Getting Digital In's to work
Using Digital In and Outs always confuses the hell out of people who have very little digital theory behind them.Getting digital outs to work is childs play but not digital ins. I have written this page to help people out.
If you set two devices as MASTER
to the same sampling rate - let's say 44.1kHz - it's REALLY unlikely
that both machines will be running at exactly 44,100 samples per
The ST AudioDSP card will auto detect the incoming
signal's sample rate if you have the card set to external clock. Thats
providing that the card is not "rate locked"
In the external links program you need to link the DB1 card to the "spdif in" it will light up orange to tell you where to put it. This is the same as putting the card into "external masterclock".
Once you have removed the signal from the digital input dont foget to put the Audio card / device back to internal masterclock or the card will be trying to slave to a clock which is not present.
Wordclock is only needed if more than one digital device is being connected. Hence the reason it was left off the CPORT box which only has 1 digital input. If wordclock is needed it can be added on to the dsp24 card via the digital station rack. If you own a O3D, O1V ect.. A digital desk and are running heaps of digital deviecs than I would recomend wordclock. Wordclock can also be used when you are syncing an analog reel to reel tape machine where the clock is constantly changing. As the tape speeds up and slows down so will the sample rate to compensate for the changes in speed. I have setup a computer based system that slaved to a 4" 24 track reel to reel tape machine using wordclock.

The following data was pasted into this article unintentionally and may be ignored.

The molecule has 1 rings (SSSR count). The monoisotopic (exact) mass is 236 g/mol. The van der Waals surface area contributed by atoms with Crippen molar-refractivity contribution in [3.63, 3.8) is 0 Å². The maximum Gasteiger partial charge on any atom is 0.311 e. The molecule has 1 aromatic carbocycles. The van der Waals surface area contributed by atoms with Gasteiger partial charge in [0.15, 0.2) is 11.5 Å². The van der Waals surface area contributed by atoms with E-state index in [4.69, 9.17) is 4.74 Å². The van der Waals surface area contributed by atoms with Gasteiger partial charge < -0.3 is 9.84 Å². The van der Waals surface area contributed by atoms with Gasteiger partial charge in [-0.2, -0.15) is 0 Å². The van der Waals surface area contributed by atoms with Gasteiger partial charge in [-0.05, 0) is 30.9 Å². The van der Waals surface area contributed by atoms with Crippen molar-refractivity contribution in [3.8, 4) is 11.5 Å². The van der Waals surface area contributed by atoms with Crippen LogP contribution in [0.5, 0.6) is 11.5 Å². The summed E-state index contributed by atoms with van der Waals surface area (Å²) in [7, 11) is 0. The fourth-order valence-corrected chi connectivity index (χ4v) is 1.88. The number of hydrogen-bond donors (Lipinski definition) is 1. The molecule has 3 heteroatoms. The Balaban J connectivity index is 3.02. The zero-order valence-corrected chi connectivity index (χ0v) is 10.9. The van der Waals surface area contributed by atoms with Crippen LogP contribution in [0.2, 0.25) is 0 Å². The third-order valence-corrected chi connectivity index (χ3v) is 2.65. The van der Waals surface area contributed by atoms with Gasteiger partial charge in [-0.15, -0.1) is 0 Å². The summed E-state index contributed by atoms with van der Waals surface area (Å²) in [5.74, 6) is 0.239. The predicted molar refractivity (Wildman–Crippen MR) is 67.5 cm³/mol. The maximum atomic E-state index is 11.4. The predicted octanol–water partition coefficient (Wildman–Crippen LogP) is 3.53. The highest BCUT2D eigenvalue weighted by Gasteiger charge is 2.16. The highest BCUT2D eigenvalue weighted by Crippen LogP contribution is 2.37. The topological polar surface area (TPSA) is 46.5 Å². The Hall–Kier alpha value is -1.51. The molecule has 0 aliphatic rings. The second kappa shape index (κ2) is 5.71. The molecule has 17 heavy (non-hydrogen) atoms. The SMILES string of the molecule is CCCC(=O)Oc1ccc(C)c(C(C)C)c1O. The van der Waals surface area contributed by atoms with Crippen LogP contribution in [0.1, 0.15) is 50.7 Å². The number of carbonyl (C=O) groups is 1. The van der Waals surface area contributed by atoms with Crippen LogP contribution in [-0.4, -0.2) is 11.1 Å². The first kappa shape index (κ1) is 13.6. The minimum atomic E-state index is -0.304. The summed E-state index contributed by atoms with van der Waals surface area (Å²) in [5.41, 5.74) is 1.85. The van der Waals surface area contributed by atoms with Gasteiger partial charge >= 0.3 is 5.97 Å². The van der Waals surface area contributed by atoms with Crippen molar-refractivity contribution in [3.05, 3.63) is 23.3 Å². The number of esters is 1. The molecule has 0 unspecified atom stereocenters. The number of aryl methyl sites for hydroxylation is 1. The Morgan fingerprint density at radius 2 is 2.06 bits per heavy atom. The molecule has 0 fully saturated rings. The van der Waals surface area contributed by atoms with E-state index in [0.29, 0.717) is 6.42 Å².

Try removing the CDROM digital link. Some CDROMS send a continous signal or even a random spike which can cause problems. Click Here for more details if you use the CD DIGITAL IN there are two places to put the CDROM digital cable depending on which you prefer to have first preference the SPDIF or the CDROM.
There are a few different types of digital transfers to list a few.....
What's the difference between coax and optical ?
There are a few differences but the advantage of coax is the strength of the cable, can can treat them pretty rough. Make sure you use a real SPDIF cable with double sheilding and 75 Ohms. Coax SPDIF can travel up to 10 metres without too much trouble before a booster is needed.
The advantage of Opticle is that it doesn't suffer from electromagnetic radiation (Electricity being induced into a cable). Also Optical SPDIF can be run over much greater distances than Coax. Once again 10 metres isn't too much trouble to achieve unless cheap cable is used.
AES EBU is the pofessional standard digital link and if you have any equipment with this than it must be nice gear that cost you a fair bit. AES EBU is normally sent via XLR/cannon plugs. ADAT lightpipe and TDIF is taking over from AES EBU on some types of equipment since it supports multiple channels. ADAT and TDIF are supported by an add on box for the ADSP24 range of cards.
I may add more to this one day...should be enough for now.